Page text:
San José, Costa Rica, since 1956

Candidates Face Off in First Debate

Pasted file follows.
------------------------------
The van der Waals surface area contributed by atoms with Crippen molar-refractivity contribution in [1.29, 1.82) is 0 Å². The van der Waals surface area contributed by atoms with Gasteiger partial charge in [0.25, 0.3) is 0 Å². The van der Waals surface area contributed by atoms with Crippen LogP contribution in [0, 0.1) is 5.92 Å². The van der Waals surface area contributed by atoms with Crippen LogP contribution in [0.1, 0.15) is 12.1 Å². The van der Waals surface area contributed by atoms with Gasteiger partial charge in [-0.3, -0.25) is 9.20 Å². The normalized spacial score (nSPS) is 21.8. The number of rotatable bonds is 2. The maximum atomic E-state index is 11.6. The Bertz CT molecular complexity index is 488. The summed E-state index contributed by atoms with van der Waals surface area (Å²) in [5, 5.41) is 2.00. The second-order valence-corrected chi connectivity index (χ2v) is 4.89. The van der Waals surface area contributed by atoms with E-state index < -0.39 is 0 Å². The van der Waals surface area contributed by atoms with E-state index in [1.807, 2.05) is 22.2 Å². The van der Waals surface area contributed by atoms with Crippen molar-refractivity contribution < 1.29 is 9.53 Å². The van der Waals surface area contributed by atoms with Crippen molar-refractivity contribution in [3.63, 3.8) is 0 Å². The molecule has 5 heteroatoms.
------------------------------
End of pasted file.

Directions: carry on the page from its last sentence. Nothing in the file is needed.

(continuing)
THE top five presidential candidates revealed during the first presidential debate, held last week at the Children’s Museum, that they support increased distribution of condoms in order to prevent the spread of AIDS and stronger sex education in schools and church.Among the usual talk of stimulating the economy, creating more jobs, dealing with immigration and making the country more secure, three of the candidates – Otto Guevara, of the Libertarian Movement, Ricardo Toledo, of the Social Christian Unity Party, and Antonio Alvarez Desanti, of the Union for Change – said that Catholicism should not remain the state religion; while Oscar Arias, of the National Liberation Party, and Ottón Solís, of the Citizen Action Party, said it should.A lightning round at the end of the debate, in which questions were fired at each candidate, elicited a hodgepodge of revelations from the candidates. Arias said he doesn’t know how much money an average family needs to live, and arrogance and intolerance are among his pet peeves; Guevara revealed that honesty is what he most appreciates in women, and said he would legalize marijuana for therapeutic purposes; Solís said he respects unions and would rather watch a soccer game than go to church; Toledo said he wouldn’t forgive a friend for lying, and the last movie he saw was Batman; and Desanti said he recycles, and thinks lack of police is more dangerous than guns at home.The University of Costa Rica plans to host additional, two-person debates, in which candidates will be paired at random, over the next four months.

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